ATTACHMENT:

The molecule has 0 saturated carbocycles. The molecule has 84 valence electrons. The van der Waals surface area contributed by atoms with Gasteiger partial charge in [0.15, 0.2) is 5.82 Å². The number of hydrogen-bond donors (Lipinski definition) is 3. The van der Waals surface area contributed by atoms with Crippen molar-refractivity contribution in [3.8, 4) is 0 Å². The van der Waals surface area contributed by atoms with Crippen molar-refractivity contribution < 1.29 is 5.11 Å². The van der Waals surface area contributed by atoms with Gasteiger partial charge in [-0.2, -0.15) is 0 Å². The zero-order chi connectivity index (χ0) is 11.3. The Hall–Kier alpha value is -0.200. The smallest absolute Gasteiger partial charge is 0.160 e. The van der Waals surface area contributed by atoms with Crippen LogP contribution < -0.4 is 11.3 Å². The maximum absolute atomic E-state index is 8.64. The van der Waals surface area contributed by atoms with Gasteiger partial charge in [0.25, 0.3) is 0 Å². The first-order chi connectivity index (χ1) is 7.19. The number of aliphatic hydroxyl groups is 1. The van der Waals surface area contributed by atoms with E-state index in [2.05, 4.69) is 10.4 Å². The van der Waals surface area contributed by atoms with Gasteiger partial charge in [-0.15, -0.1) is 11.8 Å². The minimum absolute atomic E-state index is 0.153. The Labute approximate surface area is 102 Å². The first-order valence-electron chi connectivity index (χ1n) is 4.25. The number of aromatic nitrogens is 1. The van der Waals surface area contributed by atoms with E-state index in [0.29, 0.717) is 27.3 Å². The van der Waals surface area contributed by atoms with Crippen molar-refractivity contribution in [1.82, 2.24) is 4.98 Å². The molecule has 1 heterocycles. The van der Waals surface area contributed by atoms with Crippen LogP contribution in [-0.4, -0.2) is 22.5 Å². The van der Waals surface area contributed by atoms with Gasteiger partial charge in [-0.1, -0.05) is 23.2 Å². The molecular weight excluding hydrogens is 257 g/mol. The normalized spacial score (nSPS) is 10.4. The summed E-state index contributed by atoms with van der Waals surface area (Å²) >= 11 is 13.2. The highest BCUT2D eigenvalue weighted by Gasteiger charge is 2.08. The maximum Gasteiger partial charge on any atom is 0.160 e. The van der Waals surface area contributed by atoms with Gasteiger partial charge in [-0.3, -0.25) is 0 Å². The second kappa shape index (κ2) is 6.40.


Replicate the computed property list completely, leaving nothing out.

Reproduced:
The molecule has 0 saturated carbocycles. The molecule has 84 valence electrons. The van der Waals surface area contributed by atoms with Gasteiger partial charge in [0.15, 0.2) is 5.82 Å². The number of hydrogen-bond donors (Lipinski definition) is 3. The van der Waals surface area contributed by atoms with Crippen molar-refractivity contribution in [3.8, 4) is 0 Å². The van der Waals surface area contributed by atoms with Crippen molar-refractivity contribution < 1.29 is 5.11 Å². The van der Waals surface area contributed by atoms with Gasteiger partial charge in [-0.2, -0.15) is 0 Å². The zero-order chi connectivity index (χ0) is 11.3. The Hall–Kier alpha value is -0.200. The smallest absolute Gasteiger partial charge is 0.160 e. The van der Waals surface area contributed by atoms with Crippen LogP contribution < -0.4 is 11.3 Å². The maximum absolute atomic E-state index is 8.64. The van der Waals surface area contributed by atoms with Gasteiger partial charge in [0.25, 0.3) is 0 Å². The first-order chi connectivity index (χ1) is 7.19. The number of aliphatic hydroxyl groups is 1. The van der Waals surface area contributed by atoms with E-state index in [2.05, 4.69) is 10.4 Å². The van der Waals surface area contributed by atoms with Gasteiger partial charge in [-0.15, -0.1) is 11.8 Å². The minimum absolute atomic E-state index is 0.153. The Labute approximate surface area is 102 Å². The first-order valence-electron chi connectivity index (χ1n) is 4.25. The number of aromatic nitrogens is 1. The van der Waals surface area contributed by atoms with E-state index in [0.29, 0.717) is 27.3 Å². The van der Waals surface area contributed by atoms with Crippen molar-refractivity contribution in [1.82, 2.24) is 4.98 Å². The molecule has 1 heterocycles. The van der Waals surface area contributed by atoms with Crippen LogP contribution in [-0.4, -0.2) is 22.5 Å². The van der Waals surface area contributed by atoms with Gasteiger partial charge in [-0.1, -0.05) is 23.2 Å². The molecular weight excluding hydrogens is 257 g/mol. The normalized spacial score (nSPS) is 10.4. The summed E-state index contributed by atoms with van der Waals surface area (Å²) >= 11 is 13.2. The highest BCUT2D eigenvalue weighted by Gasteiger charge is 2.08. The maximum Gasteiger partial charge on any atom is 0.160 e. The van der Waals surface area contributed by atoms with Gasteiger partial charge in [-0.3, -0.25) is 0 Å². The second kappa shape index (κ2) is 6.40.